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    5 Ways to Build a Community to Outlast the Pandemic

    How can you engage with your neighbors when officials recommend we stay six feet apart? The coronavirus pandemic fundamentally rocked the structure and dynamic of our communities, but people are ingenious. Our Huntsville communities responded to the challenge and overcame the isolation to find new, creative ways to interact with others. Here are a few ways Huntsville has fostered neighborhood connections and built a community to stay strong beyond the pandemic. 

    #1- Social groups and platforms

    Our communities and neighborhoods turned to technology to socialize. Usage surged across social networks like Facebook, Instagram, and Twitter. What stands out:

    • Nextdoor has been around for a while, but usage spiked during the shelter in place orders, with an 80 percent increase in users at one point.  People use the platform to communicate about neighborhood changes, coordinate virtual events, and find local recommendations. The city of Huntsville and its departments used Nextdoor to share relevant information with its citizens.
    • Facebook groups became another way to connect. The community came up with some pretty interesting ideas to keep networking. One of my favorites is the Huntsville Lunch Club, where members connect over photos of what’s for lunch as we work from home or otherwise. Search your interests, and chances are you’ll find a group. Local neighborhoods, like Five Points, Blossomwood, and Hillwood Estates, run Facebook Groups to communicate with neighbors. 

    #2- Encouraging local business

    It’s essential we communicate and share what’s happening with our local businesses. These small businesses are crucial to our local economy and the Rocket City culture. To encourage us to support local businesses, the Huntsville Chamber of Commerce launched Get Your Gift On. It’s a place to purchase gift cards, donate to staff support funds, and order delivery or pickup. It’s free for local businesses to sign up and advertise.

    With changing regulations, keeping track of who’s open and their rules is difficult. As a measure of supporting the community, the Downtown Huntsville Initiative (DHI) has been working with the local restaurants and entertainment places to publish updates on who is open and how to visit them while remaining safe. Find this information through social media and their website.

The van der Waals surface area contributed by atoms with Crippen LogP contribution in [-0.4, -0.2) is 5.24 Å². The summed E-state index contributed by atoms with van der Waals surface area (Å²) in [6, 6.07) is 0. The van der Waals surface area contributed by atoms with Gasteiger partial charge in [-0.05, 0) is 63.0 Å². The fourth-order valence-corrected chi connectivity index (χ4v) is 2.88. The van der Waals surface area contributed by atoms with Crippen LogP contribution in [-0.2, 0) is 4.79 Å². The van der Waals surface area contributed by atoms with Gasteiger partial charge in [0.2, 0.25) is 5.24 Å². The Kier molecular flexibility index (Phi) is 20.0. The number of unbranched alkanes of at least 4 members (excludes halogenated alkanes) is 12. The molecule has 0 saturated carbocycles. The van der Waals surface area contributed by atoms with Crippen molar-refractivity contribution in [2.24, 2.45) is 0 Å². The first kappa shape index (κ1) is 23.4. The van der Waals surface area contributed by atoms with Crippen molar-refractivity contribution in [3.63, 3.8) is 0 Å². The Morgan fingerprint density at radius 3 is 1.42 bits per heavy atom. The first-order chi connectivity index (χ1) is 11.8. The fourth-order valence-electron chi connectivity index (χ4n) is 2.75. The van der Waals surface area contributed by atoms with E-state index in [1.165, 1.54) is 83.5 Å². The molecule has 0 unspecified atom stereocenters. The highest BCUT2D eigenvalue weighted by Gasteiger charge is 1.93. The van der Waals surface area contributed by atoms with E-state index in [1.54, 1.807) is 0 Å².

#3- Events while social distancing

    We need real human connections despite recommendations to stay six feet apart. Neighborhoods have come together to create fun events, using online groups to coordinate window or yard scavenger hunts for the kids. Neighbors have surprised each other with yard art and signs. Other groups organized Zoom book clubs as a way to meet and chat. Some people have hosted porch happy hours where they bring their own drinks and socially distance in the yard. 

    The DHI has the Friday Night Art Walk happening the last Friday of the month through September. The event is encouraging social distancing by spreading the artists out along Courthouse Square and adjacent streets. It’s a way to get out of the house, explore historic Downtown Huntsville, and support artisan goods from over 30 local vendors.

    Farmer’s markets are running through the summer, adhering to recommended guidelines and offering pick-up options. The Greene Street Market at Nativity is a community destination. This open-air market happens every Thursday through the summer, rain or shine, in downtown. Huntsville has several other farmer’s markets, like Latham and Madison City, all with local produce and products.

    Drive-in movie theaters are seeing a boost in business, and neighborhoods and organizing community movies, like this one in MidCity.

    #4- Staying fit and motivated

    Physical activity is a great way to relieve stress, but what to do when the gyms are shut down? Fitness centers initially turned to online streaming workouts to meet the means of our community.  Fleet Feet HSV ran the Keep Moving Huntsville challenge, a virtual challenge seeking to motivate people to run, walk, or hike 1 mile a day during May.  

    What about 5K charity races and other fitness events? Community fitness challenges have gone virtual. The Running of the Bulls 5K in September changed to a virtual format with three participation options. Other races adapted with remote formats, rescheduled or postponed. Some, like the Cotton Row Run, did opt to cancel.

    Social groups have also set work-at-home virtual challenges to encourage people to get out, explore their neighborhoods, and maintain their fitness at the same time.

    #5- Celebrating the end

    As coronavirus restrictions lift, it will be a perfect time to bring together the community built online and celebrate with a block party or a barbecue. Use the social tools developed over the pandemic to finally have those face-to-face meetings. Part of how we network will always be online, but as we move forward, our online communities will work in tandem with the real world.

    Our neighborhoods and the people that make them up are so important. The pandemic helped us discover new ways to be together and build connections. Communities are about the people, and Huntsville has stepped up to continue community bonding even when we cannot be together.

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